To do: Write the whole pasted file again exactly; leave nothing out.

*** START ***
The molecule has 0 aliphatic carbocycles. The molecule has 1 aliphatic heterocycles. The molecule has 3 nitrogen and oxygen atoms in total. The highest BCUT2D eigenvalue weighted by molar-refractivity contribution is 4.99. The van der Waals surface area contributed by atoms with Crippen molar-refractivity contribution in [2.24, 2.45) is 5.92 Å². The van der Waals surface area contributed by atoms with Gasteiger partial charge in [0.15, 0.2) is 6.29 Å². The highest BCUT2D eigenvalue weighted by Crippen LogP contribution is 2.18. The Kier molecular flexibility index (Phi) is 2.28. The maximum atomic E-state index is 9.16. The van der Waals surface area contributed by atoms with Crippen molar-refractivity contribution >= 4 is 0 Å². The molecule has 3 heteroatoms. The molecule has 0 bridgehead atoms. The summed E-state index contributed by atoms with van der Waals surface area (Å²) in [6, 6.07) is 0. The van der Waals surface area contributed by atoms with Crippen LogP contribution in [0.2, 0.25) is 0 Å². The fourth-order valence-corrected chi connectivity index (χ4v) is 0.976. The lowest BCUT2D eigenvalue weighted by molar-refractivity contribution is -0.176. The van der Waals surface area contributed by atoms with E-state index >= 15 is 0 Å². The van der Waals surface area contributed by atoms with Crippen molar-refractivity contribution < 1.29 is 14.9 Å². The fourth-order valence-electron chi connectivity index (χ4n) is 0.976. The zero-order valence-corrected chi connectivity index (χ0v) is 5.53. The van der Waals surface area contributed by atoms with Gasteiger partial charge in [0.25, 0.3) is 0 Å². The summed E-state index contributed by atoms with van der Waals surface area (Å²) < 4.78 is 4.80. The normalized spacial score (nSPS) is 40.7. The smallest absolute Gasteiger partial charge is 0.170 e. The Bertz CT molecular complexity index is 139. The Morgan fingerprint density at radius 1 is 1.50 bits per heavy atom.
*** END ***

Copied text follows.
The molecule has 0 aliphatic carbocycles. The molecule has 1 aliphatic heterocycles. The molecule has 3 nitrogen and oxygen atoms in total. The highest BCUT2D eigenvalue weighted by molar-refractivity contribution is 4.99. The van der Waals surface area contributed by atoms with Crippen molar-refractivity contribution in [2.24, 2.45) is 5.92 Å². The van der Waals surface area contributed by atoms with Gasteiger partial charge in [0.15, 0.2) is 6.29 Å². The highest BCUT2D eigenvalue weighted by Crippen LogP contribution is 2.18. The Kier molecular flexibility index (Phi) is 2.28. The maximum atomic E-state index is 9.16. The van der Waals surface area contributed by atoms with Crippen molar-refractivity contribution >= 4 is 0 Å². The molecule has 3 heteroatoms. The molecule has 0 bridgehead atoms. The summed E-state index contributed by atoms with van der Waals surface area (Å²) in [6, 6.07) is 0. The van der Waals surface area contributed by atoms with Crippen LogP contribution in [0.2, 0.25) is 0 Å². The fourth-order valence-corrected chi connectivity index (χ4v) is 0.976. The lowest BCUT2D eigenvalue weighted by molar-refractivity contribution is -0.176. The van der Waals surface area contributed by atoms with E-state index >= 15 is 0 Å². The van der Waals surface area contributed by atoms with Crippen molar-refractivity contribution < 1.29 is 14.9 Å². The fourth-order valence-electron chi connectivity index (χ4n) is 0.976. The zero-order valence-corrected chi connectivity index (χ0v) is 5.53. The van der Waals surface area contributed by atoms with Gasteiger partial charge in [0.25, 0.3) is 0 Å². The summed E-state index contributed by atoms with van der Waals surface area (Å²) < 4.78 is 4.80. The normalized spacial score (nSPS) is 40.7. The smallest absolute Gasteiger partial charge is 0.170 e. The Bertz CT molecular complexity index is 139. The Morgan fingerprint density at radius 1 is 1.50 bits per heavy atom.